Up to 500 million customers of the Marriott hotel chain may have had their personal details compromised in a large-scale data breach, the Telegraph online reports.
The Marriott – the world’s biggest hotel operator – said that an attack on its Starwood room reservation network had resulted in customer details being accessed since 2014.
Beyond sheer scale, the hack is particularly serious due to the nature of the details accessed; up to 327 million of those affected may have had sensitive information stolen such as emails, dates of birth, passport numbers and real addresses.
Credit card information may also have been exposed, says the Marriott, which runs around 6,000 hotels in 127 countries.
In response to the breach, the Information Commissioner’s Office stated:
“We have received a data breach report from Marriott Hotels involving its Starwood Hotels and are making enquiries. We advise people who may have been affected to be vigilant and to follow advice from the ICO and National Cyber Security Centre websites about how they can protect themselves and their data online.”
Speaking in the Telegraph online, cybersecurity specialist, Joseph Carson said:
“What is shocking about this data breach is that the cybercriminals potentially got away with both the encrypted data as well as the methods to decrypt the data.”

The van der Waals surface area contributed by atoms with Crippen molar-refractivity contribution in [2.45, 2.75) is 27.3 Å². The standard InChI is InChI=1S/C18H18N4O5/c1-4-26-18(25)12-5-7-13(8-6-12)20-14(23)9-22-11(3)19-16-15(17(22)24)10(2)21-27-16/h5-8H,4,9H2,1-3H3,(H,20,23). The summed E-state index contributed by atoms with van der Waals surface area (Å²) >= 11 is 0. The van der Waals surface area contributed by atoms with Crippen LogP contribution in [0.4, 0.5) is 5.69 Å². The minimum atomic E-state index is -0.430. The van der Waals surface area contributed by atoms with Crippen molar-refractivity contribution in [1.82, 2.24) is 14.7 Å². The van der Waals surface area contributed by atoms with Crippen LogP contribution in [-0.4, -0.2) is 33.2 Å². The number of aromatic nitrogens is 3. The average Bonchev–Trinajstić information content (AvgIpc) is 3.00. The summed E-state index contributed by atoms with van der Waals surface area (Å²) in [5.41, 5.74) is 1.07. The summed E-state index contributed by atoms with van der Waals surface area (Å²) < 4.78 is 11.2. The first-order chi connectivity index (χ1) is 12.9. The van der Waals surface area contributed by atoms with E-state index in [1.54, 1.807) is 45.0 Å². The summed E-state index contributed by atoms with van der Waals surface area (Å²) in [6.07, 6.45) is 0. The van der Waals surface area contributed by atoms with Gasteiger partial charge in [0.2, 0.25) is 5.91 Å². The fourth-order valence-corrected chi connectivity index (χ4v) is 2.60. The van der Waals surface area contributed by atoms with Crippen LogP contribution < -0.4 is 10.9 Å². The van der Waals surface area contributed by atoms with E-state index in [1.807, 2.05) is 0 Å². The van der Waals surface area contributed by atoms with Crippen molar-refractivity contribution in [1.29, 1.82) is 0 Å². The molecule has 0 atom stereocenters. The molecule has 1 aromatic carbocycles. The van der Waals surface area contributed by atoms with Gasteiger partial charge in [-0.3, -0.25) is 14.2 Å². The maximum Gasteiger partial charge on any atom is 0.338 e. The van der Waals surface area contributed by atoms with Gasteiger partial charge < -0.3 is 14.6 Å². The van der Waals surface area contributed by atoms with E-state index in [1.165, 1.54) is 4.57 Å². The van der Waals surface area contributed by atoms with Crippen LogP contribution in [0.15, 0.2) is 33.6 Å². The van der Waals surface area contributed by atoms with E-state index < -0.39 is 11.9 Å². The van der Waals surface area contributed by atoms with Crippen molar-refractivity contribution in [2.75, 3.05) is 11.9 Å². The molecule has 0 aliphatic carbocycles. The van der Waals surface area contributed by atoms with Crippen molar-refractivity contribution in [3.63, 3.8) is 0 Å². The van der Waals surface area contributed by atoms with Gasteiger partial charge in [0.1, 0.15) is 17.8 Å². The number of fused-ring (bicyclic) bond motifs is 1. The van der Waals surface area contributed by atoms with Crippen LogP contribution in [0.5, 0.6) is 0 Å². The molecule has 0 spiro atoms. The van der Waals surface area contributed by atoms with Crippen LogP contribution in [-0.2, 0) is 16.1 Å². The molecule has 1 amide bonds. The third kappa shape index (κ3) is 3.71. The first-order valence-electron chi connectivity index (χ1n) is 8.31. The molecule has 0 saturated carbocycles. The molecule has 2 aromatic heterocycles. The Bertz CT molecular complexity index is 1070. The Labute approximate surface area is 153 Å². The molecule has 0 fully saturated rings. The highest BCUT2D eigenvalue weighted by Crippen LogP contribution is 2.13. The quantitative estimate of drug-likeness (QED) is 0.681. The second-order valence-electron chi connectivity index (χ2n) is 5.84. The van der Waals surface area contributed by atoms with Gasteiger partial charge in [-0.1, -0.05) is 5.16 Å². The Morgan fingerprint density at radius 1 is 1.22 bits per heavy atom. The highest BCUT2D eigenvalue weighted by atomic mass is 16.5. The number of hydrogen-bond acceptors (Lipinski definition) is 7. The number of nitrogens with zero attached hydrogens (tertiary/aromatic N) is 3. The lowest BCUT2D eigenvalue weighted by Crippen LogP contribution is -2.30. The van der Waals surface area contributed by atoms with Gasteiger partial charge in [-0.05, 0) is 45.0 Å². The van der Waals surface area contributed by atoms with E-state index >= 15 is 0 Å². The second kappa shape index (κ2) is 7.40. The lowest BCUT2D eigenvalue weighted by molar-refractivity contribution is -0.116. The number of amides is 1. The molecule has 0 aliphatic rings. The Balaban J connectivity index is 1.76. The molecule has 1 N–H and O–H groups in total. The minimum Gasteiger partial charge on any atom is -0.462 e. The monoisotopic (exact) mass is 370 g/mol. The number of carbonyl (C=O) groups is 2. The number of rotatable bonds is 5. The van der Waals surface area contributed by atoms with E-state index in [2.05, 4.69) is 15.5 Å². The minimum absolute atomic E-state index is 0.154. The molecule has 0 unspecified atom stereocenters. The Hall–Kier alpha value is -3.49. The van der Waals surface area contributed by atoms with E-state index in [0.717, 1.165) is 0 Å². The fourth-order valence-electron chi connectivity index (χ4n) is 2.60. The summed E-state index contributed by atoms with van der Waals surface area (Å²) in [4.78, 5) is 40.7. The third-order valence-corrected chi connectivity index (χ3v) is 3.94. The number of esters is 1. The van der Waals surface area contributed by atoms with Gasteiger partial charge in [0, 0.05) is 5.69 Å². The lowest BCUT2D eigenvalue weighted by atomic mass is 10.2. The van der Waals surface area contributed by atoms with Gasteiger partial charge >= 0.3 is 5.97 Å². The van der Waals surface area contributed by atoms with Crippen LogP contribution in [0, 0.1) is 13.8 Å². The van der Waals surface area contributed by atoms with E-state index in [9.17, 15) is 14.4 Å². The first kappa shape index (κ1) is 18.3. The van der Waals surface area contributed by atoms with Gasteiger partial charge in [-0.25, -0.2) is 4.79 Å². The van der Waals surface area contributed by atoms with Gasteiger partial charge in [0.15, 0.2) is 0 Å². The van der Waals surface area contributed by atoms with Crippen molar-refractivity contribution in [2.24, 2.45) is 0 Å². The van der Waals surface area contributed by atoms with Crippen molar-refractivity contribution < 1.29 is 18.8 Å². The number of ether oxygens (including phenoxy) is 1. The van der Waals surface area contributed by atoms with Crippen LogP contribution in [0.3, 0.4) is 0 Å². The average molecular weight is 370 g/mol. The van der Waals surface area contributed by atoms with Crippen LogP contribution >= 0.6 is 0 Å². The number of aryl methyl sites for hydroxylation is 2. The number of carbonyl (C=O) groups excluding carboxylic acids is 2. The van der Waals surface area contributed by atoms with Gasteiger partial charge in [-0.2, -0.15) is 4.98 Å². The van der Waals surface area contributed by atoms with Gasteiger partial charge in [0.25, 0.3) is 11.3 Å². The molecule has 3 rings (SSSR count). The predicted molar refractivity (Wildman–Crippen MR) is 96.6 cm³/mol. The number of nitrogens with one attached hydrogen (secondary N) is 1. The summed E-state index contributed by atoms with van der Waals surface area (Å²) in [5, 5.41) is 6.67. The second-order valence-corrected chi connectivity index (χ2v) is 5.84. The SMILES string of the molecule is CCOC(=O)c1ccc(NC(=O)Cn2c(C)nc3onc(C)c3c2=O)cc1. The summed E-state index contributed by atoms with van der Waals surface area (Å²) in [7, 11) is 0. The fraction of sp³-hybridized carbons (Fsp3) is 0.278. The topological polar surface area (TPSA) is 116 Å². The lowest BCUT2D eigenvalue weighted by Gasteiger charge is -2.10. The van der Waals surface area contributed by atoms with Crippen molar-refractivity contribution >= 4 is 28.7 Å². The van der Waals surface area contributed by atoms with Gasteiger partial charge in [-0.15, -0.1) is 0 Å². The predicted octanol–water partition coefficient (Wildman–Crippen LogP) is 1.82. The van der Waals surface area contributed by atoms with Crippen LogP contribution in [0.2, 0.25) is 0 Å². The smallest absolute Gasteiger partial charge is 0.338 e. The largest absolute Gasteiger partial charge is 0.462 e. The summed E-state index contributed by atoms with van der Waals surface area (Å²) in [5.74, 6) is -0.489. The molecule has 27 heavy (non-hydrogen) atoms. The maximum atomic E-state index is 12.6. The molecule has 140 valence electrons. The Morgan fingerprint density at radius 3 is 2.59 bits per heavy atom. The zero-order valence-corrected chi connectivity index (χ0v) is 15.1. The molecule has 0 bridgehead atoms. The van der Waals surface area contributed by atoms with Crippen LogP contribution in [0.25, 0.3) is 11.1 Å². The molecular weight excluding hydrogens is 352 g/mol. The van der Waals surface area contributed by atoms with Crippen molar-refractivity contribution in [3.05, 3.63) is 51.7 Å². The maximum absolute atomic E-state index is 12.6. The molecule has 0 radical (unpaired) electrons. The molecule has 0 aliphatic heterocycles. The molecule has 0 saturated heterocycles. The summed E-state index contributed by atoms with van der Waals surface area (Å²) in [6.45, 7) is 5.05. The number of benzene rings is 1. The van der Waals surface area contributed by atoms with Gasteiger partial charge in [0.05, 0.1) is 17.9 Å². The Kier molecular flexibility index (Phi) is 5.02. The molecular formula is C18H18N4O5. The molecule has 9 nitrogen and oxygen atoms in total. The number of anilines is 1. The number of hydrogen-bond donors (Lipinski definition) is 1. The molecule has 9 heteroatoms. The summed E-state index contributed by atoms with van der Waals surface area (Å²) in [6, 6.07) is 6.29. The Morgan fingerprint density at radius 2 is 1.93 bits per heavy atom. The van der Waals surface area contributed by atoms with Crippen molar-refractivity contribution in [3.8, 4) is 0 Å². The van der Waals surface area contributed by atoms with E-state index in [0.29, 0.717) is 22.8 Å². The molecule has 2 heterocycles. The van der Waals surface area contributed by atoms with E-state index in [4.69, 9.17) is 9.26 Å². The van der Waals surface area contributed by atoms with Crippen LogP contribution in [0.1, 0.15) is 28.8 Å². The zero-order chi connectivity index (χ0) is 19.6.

“This latest major data breach will raise questions to when Marriott knew about the breach and whether or not they complied with global regulations such as the EU General Data Protection Regulation which imposes financial penalties of 20m Euros or 4pc of annual turnover.”
The intrusion was first identified in the Starwood guest reservation database in the States on 8th September, when Marriott say, an “unauthorised party” was discovered to have copied and encrypted data. Further analysis revealed that access had been ongoing to the network since 2014.
Victims of the breach have turned to social media to complain, after finding out about the situation through the news before receiving any notification from Marriott. The firm’s share price fell around 5% on Friday morning.
Arne Sorenson, Marriott’s chief executive, said:
“We deeply regret this incident happened. We fell short of what our guests deserve and what we expect of ourselves. We are doing everything we can to support our guests, and using lessons learned to be better moving forward”.
Any Marriott customers who stayed at a branch of Sheraton hotels between now and 2014 may have had personal data accessed. These hotels use the Starwood network that has been under attack for four years, unlike the Marriott-branded hotels which operate on a different reservation infrastructure.
Marriott has said it intends to get in touch with victims, with emails that will come from the email@example.com address.
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